Now consider that 55 is a bit magic, (as is 12), consider moving those to constants.
    #define Threshold (12) #define VoltScale (55) /* 5.65 times the voltage at the analog pin ( 3.3 * 5.65 / 1024) */ int voltage; void loop() { //Obtain RAW voltage data voltage = analogRead(voltPin); fadeValue += (voltage >= Threshold * VoltScale ? 10 : -10); fadeValue = constrain(fadeValue, 0, 255); analogWrite(voltoutPin, fadeValue); analogWrite(voltoutPin2, 255 - fadeValue); } Well, now there is really no good use for the voltage temporary variable:
    #define Threshold (12) #define VoltScale (55) /* 5.65 times the voltage at the analog pin; 1/(3.3 * 5.65 / 1024) */ void loop() { fadeValue += (analogRead(voltPin) >= Threshold * VoltScale ? 10 : -10); fadeValue = constrain(fadeValue, 0, 255); analogWrite(voltoutPin, fadeValue); analogWrite(voltoutPin2, 255 - fadeValue); }
  5. Like
    Derekspeegle reacted to Fmilburn in ADC with MSP430   
    @@Derekspeegle
     
    The input in your first link looks pretty good actually with the exception that it is over 4V.  I don't know what microcontroller you are using but that could be a problem sooner or later.  See the datasheet for maximum.
     
    The code must be working if you get reasonable output after the microcontroller - i.e. the 5th link.  Accordingly, the problem must be in the circuit that follows the microcontroller and not in the code.  You are posting in the wrong place if that is the case since this is the Energia MSP section.
     
    I'm not an electrical engineer and not familiar with those components but here are a couple of suggestions:
    Try probing with the oscilloscope between the discrete components, including the resistor in case it is RC.  That may tell you which one is acting up. Look at the datasheets.  For the 511-VND14NV04-E in particular the maximum turn-on delay, rise time, turn-off delay and fall times add up to a pretty big number at your higher frequency.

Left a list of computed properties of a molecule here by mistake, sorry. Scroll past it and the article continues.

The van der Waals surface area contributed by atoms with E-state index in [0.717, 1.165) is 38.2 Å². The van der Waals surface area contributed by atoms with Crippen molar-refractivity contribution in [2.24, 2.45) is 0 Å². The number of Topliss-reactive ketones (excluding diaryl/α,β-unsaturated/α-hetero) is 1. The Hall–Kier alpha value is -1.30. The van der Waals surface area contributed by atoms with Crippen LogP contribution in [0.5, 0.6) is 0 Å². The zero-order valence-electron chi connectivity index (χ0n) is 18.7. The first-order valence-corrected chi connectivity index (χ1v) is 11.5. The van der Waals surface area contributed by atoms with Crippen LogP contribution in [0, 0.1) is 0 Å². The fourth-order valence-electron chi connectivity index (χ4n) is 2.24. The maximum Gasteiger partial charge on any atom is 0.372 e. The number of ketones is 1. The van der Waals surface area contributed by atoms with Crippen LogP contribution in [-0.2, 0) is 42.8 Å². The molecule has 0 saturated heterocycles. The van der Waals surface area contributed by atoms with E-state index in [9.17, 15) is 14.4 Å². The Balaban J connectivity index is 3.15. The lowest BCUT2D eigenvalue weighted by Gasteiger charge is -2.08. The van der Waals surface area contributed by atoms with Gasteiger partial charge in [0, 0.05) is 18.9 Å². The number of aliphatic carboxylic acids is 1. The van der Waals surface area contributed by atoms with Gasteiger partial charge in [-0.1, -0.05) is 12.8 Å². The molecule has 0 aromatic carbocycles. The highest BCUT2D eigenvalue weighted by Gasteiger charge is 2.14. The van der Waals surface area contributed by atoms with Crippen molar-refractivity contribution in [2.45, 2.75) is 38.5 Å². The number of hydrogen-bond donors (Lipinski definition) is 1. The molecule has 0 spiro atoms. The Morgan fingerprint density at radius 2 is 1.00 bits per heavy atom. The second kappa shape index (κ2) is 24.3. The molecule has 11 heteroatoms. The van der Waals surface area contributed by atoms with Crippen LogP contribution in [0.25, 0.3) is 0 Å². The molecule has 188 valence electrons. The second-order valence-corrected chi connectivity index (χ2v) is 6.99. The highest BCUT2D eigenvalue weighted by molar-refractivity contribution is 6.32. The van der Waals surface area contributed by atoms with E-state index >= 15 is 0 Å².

Suggest posting in an electronics forum rather than microcontroller if you can't figure it out and I have interpreted your problem correctly.  When you post, sketch out the circuit and post it along with oscilloscope so they have the data to help you.  It looks like your oscilloscope has a USB connection.  Use a memory stick and the print button to get better screen shots.
  6. Like
    Derekspeegle reacted to Fmilburn in ADC with MSP430   
    Hi @@Derekspeegle,
     
    There is additional background that would be needed to give meaningful help here.  E.G. what frequencies are you working with, what algorithms are you using, what kind of resolution are you trying to achieve, why are you doing it?  Do you need floating point math?  Are you trying to do it in "real time" or are you storing and processing it later?  Etc...
     
    If this is new to you, then here are a couple of links that might help you get started:
     
    Adafruit tutorial on real time voice changing
    43oh post on 5 kHz FFT using Energia
    43oh post on CounterLib
     
    In any event, this kind of analysis can push (or exceed) the limits of a microcontroller.  So select a fast LaunchPad - e.g. something from the Tiva C series or maybe the MSP432.  Depending on what you are trying to achieve, it may be necessary to code outside of the Energia functions.
     
    edit: took out bit on issues with FR4133
  7. Like